Sunday, January 17, 2010

Can we choose "all of the above"?

The critiques are beginning to come in about the discovery of a new retrovirus in patients with an agressive form of prostate cancer - and in patients with the diagnosis "chronic fatigue syndrome." [Lombardi et al, "Detection of Infectious Retrovirus, XMRV, in the Blood Cells of CFS Patients,” Science (9 Oct 2009).]

Everyone familiar with what passes for government-approved "research" regarding "chronic fatigue syndrome" knew that it would not take long for there to be a response denying the validity of the article on the retrovirus XMRV that was published in Science in October. We also knew that there would be no respect shown for the professionalism of the team that produced that research: the Whittemore-Peterson Institute, the Cleveland Clinic, and the National Cancer Institute of NIH.

Those of us who are saddled with the pathetically inept diagnosis of CFS are particularly vulnerable to the public dismissal of any and all research because of the success of various interest groups in creating an inchoate, ever-shifting social concept, "Chronic Fatigue Syndrome," in the guise of a disease. CFS may have been created to refer to a speciifc group of patients - but a quarter-century later, it has so many multiple meanings as to be absolutely useless for purposes of sound research.

The winner in the "get rid of the evidence" sweepstakes was what is now called the "McClure article" because the first author listed is named McClure - but buried in the list of authors are the three who put together the data set: Simon Wessely and two other colleagues from King's College, London (KCL). [See
McClure et al, "CFS patients in UK show no signs of suspect virus."]

It beggars the imagination to suggest there is anything in common with the way Simon Wessely and Dan Peterson diagnose patients. KCL was very touchy on that subject, insisting that they followed the Fukuda definition precisely, but if you have any doubts about the views of KCL researchers on CFS, take a good look at the KCL website on CFS for professionals:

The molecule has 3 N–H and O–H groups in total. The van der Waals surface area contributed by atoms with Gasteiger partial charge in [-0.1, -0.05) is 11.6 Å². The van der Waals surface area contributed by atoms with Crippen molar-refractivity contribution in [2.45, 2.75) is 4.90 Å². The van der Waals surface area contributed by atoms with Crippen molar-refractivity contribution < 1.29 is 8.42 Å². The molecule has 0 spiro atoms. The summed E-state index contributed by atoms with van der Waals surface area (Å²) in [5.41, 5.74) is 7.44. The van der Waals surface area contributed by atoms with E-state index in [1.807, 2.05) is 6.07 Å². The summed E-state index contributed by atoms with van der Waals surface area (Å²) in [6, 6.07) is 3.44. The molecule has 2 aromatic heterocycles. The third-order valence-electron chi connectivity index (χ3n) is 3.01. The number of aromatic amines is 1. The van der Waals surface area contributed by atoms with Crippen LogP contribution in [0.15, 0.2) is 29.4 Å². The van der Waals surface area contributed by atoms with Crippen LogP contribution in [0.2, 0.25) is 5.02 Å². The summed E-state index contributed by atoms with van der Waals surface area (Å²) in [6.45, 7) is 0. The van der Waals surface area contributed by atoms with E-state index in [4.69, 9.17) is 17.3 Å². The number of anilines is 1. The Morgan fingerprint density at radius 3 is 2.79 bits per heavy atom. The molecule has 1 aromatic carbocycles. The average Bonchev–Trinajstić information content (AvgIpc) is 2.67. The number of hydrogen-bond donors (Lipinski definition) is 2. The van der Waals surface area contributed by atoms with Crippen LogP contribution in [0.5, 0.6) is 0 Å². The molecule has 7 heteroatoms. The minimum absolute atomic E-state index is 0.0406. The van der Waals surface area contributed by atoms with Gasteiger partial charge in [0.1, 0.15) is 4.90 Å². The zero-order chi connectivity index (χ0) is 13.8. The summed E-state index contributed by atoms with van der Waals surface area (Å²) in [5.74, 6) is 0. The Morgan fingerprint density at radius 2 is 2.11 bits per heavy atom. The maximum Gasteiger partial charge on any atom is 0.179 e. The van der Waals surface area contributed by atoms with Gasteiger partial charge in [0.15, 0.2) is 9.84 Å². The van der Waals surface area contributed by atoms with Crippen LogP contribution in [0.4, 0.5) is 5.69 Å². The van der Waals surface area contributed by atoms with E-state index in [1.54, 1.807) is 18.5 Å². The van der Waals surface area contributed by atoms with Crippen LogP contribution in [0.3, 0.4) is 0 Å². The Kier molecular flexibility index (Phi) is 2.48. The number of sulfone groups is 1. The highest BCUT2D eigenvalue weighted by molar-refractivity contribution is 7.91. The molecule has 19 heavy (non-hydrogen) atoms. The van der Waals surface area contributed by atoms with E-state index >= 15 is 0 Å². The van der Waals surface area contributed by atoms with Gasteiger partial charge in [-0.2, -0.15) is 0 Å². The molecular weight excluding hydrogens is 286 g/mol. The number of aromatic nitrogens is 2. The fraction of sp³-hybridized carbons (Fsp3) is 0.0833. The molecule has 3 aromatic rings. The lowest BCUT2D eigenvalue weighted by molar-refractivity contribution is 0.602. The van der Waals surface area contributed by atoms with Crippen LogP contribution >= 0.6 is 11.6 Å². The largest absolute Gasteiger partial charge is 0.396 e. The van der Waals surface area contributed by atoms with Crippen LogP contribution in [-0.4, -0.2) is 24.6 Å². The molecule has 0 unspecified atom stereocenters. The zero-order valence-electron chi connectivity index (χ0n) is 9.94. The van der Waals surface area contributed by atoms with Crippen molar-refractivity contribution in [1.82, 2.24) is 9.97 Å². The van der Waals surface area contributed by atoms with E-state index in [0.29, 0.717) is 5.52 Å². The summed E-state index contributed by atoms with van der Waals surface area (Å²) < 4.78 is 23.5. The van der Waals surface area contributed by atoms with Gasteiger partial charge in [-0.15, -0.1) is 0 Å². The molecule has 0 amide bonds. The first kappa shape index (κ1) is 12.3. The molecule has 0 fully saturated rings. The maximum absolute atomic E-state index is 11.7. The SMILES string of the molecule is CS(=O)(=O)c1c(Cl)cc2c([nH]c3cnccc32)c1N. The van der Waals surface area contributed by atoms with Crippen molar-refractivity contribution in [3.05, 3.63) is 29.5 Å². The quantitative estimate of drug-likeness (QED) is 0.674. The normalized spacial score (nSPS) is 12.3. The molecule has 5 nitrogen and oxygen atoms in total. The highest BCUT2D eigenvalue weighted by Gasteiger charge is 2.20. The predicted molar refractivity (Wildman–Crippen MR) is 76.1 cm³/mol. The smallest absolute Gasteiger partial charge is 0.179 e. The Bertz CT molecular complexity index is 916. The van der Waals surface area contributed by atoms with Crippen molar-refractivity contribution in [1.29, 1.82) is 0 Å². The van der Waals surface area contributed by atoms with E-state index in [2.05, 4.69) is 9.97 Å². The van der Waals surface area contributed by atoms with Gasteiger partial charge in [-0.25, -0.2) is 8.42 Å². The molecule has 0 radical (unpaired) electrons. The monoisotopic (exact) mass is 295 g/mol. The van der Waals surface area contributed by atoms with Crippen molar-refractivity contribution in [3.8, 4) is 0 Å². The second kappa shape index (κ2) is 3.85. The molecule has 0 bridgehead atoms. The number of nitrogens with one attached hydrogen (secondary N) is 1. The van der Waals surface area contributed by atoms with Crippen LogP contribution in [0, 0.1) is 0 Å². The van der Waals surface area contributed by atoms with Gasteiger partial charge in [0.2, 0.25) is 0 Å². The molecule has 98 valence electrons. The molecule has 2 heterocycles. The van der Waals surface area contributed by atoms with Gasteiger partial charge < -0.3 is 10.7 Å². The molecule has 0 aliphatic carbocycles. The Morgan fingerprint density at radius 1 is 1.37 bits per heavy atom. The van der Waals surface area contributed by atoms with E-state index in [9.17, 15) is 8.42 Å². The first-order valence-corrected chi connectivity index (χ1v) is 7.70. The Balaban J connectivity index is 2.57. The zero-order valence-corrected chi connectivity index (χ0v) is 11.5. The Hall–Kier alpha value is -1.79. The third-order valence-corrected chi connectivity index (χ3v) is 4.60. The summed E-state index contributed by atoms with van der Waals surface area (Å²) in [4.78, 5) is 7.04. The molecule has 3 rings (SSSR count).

http://www.kcl.ac.uk/projects/cfs/health/

The authors even make the claim that talking therapy healed a "CFS" patient who had allowed well-meaning friends and physicians to confine her to a wheelchair. Imagine telling physicians that a patient confined to a wheelchair is just there because she thinks she shoul be - if the patient had Multiple Scerosis, or Muscular Dystrophy, or ALS. Imagine physicians looking at a CFS patient in a wheelchair and thinking all that has to be done is convince the patient she can walk. To me, it harkens back to the shysters of the old circus tent evangelicals in the U.S., who would claim to be able to heal people with a touch of the hand. There's something seriously wrong when a professional medical website reads more like Elmer Gantry than Gray's Anatomy [the textbook, not the show]. It gives new meaning to the old saying "the inmates are running the asylum."

Until scientists require as much rigor in the data selection process as they claim in modeling and statistics (and medical science leaves much to be desired on those points as well), opinion is elevated to the level of fact, and ideological dogma parroted by a lazy (or hamstrung) popular media.

For the last decade, CDC's program on CFS has been collaborating with Emory University's department of psychiatry, section on somaticizing. As a result, we have to be concerned that the CDC's work is now also dependent on data sets that conflate depression with chronic fatigue. The old promise that the name "Chronic Fatigue Syndrome" would be viewed as a discrete illness, and never be confused with "chronic fatigue," has been completely abandoned by CDC. With both CDC's and the UK's preoccupation with a female patient who thinks she's sick but is not, I am not only appalled by the absence of intelligent scholarship at both institutions, but also offended to find myself, as a female patient, the target of their biases.

There is, however, a greater problem:

Nobody asks the simple question: what might this new finding mean in and of itself?

Instead, the value of the finding is determined by its ability to fit old paradigms when, in fact, the discovery actually blows the paradigm apart.

It has been my unfortunate luck to be able to check "all of the above" on the lists of causation (except I had a great childhood). But the CDC wants no part of multivariate modeling, claiming Occam's Razor requires absurd reduction to the lowest common denominator - a perversion of that dictum in model-making just as destructive as their use of statistics in a manner that must make Popper whirl in his grave. [The laws of statistics prohibit claiming to "prove" that CFS is not associated with Factor A, B, or C, simply by noting you could not find a statistically significant difference between a sample of patients and a sample of healthy citizens, particularly when small sample sizes are used, as was the case in the Wichita two-day hospital stay.]